Thursday, May 24, 2012

ikea hack

It started with a dresser I bought little over a year ago that I repainted. A move and a year later, the drawers on the dresser were finally giving up the proverbial ghost, though the cabinet was still in great shape (damn crying shame I don't have space for it, it would make GREAT shelves with some custom cut MDF)

To keep the morning rolling smoothly instead of peppered with explicatives everytime a drawer came apart, I ambled over to IKEA and purchased a GORM (as mentioned previously in terrarium 2.ohnoes)

I did some browsing on Ikea hackers for some ideas, and settled on simply cutting down the framing materials to height. Since the square footage in my apartment is pretty small, I didn't waste floor space on the dresser; it lived inside one half of one of my closets. I'd never been pleased with it living there, as there still seemed to be a lot of wasted space involved

GORM, as I hacked it
GORM, as IKEA intended it

Now the inside of my closet looks like an over glorified clothes press - back around the American Revolution, people folded their clothes in piles instead of hanging them up. Which is partly why so many old homes don't have closets - they used a wardrobe (clothes press) instead. Less monkeying with building materials and what not when building a house, I guess. I know they had WAY less clothing and accessories than we do, because keeping those clothes clean was a time consuming pain.

I have several knobs left over from other projects, so I decided to take advantage of the many pre-drilled holes in the GORM unit, giving me space to hang up anything from hand bags to my pain clothes.

Looking at it, I realized I could really use the left over scrap from the pieces I cut off, so I pulled out a few more knobs and created a hook rack for incidentals like umbrellas, my day pack, or anything else I've otherwise had to fish for in the bottom of the closet. The only thing I had to do was sink a few nails into it.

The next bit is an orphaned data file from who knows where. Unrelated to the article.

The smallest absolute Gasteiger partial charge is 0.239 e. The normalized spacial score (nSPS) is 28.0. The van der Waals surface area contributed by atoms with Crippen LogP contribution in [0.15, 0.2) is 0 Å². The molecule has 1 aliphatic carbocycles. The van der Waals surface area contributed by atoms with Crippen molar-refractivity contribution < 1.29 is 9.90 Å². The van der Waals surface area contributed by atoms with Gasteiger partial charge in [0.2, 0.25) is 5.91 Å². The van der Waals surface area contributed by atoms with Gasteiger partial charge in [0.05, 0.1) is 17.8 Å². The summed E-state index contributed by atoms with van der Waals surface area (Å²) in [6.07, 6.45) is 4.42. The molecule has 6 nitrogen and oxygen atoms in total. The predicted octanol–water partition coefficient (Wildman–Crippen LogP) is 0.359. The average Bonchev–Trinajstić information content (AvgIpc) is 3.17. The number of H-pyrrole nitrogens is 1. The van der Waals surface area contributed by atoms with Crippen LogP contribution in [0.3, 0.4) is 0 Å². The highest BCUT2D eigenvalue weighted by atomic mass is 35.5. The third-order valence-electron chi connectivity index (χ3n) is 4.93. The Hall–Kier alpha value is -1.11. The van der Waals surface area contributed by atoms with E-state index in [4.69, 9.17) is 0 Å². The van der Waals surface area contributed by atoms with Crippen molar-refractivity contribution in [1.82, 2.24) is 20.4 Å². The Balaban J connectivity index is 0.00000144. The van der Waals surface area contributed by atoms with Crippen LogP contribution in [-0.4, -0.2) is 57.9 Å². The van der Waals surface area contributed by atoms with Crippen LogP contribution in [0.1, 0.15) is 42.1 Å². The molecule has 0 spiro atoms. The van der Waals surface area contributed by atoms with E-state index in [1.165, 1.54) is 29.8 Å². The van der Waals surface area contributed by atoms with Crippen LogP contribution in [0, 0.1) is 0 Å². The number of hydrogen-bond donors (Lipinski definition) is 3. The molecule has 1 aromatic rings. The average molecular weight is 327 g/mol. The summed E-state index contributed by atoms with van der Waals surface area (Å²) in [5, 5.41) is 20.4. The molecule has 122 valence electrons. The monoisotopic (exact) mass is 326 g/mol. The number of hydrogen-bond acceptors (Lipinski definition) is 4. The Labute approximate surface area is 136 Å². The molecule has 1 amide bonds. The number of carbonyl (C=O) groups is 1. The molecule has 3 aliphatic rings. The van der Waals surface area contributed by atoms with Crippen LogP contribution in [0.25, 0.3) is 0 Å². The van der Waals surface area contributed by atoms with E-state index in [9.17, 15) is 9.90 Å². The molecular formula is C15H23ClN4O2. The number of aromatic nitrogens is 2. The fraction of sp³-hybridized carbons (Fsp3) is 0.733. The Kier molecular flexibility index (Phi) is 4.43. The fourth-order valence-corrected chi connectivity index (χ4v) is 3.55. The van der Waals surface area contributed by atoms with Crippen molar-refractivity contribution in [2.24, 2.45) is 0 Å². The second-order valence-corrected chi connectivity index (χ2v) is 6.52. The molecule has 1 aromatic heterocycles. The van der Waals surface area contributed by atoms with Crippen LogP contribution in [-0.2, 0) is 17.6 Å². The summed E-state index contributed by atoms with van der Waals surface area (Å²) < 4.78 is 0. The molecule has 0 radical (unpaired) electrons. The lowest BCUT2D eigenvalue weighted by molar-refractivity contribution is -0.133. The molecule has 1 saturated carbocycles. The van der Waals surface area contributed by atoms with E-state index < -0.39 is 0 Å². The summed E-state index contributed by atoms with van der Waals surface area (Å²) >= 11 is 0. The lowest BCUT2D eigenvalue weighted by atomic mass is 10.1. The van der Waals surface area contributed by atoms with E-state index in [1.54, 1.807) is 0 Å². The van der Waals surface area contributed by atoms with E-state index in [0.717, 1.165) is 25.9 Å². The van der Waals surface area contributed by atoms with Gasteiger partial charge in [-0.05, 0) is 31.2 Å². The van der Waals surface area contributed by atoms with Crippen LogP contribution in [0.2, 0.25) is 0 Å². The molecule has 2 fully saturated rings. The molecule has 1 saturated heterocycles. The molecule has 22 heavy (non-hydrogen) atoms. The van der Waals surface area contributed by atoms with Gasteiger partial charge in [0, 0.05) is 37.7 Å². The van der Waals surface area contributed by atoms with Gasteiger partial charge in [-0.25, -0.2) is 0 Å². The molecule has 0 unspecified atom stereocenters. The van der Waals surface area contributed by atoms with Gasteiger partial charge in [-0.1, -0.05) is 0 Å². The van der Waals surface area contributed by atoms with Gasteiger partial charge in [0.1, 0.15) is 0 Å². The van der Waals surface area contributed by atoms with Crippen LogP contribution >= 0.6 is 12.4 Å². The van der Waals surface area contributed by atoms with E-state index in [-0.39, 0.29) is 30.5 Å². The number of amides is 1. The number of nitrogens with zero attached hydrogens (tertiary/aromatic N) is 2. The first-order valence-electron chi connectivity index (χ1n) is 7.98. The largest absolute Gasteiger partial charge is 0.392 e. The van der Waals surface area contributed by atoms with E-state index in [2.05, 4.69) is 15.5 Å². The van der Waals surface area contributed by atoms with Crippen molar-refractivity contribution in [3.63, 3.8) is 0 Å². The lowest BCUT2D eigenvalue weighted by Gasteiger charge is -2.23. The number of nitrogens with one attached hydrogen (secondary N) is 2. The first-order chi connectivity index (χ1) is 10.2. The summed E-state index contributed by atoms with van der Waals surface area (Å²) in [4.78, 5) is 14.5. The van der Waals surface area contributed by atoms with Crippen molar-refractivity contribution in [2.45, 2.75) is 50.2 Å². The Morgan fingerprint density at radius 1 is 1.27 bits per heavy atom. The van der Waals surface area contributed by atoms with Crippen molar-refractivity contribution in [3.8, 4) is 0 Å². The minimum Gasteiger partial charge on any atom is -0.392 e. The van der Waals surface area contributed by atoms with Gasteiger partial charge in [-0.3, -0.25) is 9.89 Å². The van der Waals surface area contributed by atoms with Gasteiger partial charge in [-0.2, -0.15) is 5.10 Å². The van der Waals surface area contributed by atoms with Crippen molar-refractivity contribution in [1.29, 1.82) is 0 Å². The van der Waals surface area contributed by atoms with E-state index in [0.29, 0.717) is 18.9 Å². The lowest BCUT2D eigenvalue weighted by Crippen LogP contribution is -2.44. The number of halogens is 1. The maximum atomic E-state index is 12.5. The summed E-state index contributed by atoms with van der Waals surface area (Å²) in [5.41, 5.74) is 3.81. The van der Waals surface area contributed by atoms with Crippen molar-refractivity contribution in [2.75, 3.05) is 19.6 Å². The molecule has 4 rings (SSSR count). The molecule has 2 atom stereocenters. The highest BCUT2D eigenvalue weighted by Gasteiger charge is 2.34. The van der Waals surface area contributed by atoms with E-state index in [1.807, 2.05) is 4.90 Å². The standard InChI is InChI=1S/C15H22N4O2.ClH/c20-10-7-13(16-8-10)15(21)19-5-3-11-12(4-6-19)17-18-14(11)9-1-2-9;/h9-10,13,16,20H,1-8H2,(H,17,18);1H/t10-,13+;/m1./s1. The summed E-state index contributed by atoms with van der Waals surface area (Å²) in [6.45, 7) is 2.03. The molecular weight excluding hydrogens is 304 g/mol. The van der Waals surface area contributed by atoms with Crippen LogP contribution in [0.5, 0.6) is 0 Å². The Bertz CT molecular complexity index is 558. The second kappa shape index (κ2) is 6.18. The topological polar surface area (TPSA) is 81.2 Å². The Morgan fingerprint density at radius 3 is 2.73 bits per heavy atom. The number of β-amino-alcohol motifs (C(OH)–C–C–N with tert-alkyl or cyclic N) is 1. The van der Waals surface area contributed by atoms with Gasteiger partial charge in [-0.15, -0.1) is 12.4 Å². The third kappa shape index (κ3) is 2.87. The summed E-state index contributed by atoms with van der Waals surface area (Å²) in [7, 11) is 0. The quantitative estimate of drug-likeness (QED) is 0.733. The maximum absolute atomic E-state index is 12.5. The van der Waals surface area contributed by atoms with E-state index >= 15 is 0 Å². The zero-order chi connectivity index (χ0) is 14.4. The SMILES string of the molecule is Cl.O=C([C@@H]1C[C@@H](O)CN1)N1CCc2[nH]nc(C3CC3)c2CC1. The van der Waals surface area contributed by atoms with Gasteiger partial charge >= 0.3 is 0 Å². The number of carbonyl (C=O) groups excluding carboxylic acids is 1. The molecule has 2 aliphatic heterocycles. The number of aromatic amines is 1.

Saturday, May 19, 2012

terrarium 2.0K

terrarium 2.ohnoes

Discovered a gaping hole in the bottom of my terrarium the other day. Bad, bad bad since the terrarium was a re-purposed glass vase. No idea when the chunk decided to fall out, but it did. Thus began the search for a suitable replacement and I almost bought this beautiful terrarium from IKEA -

so... when did IKEA climb on the Shabby-Chic bandwagen?

And there's more where that came from. I wouldn't have said S/C went with Scandinavian Minimalism, but there is something appealing about accenting the spartan with a little frill. The plant stand makes me think of made over Mission/Arts and Crafts, which painted white does go with the whole cottage thing more than the traditional dark, oxidized oak hallmark of the A/C movement.

Did I mention I'm ADD? Sorry. Terrarium. Found a $5 goldfish bowl at a thrift shop. Twice the real estate as the vase, so I added a little more plant life to it, and some other umm... decor. 

While at IKEA, I purchased a GORM for the reduced price of $30 (the website lied and quoted me $40). This to replace the dresser that I guess I never posted about... I gave the dresser a face lift, and then discovered that the glue holding the drawers together was failing... again, and again, and again I got tired of running to the hardware store and purchasing brackets to keep it together. I can't install a ClosetMaid so I went with the next closest thing I could think of. I chose a GORM simply because it was wood, and I would be able to cut it down to the height requirements of the closet, unlike the other metal shelving options avalible. Since GORM has all these handy pre-drilled holes for positioning shelves, I was able to put my knob and drawer pull collection to work, installing them as decorative hooks for holding purses and other accessories. If I were going all out, this puppy would be framed in bead board, whitewashed, have a pretty paper on the back, and have pretty matching bins corralling my socks, tee-shirts and the like. Hackers gotta hack. When they have the money to do it :). Baby steps.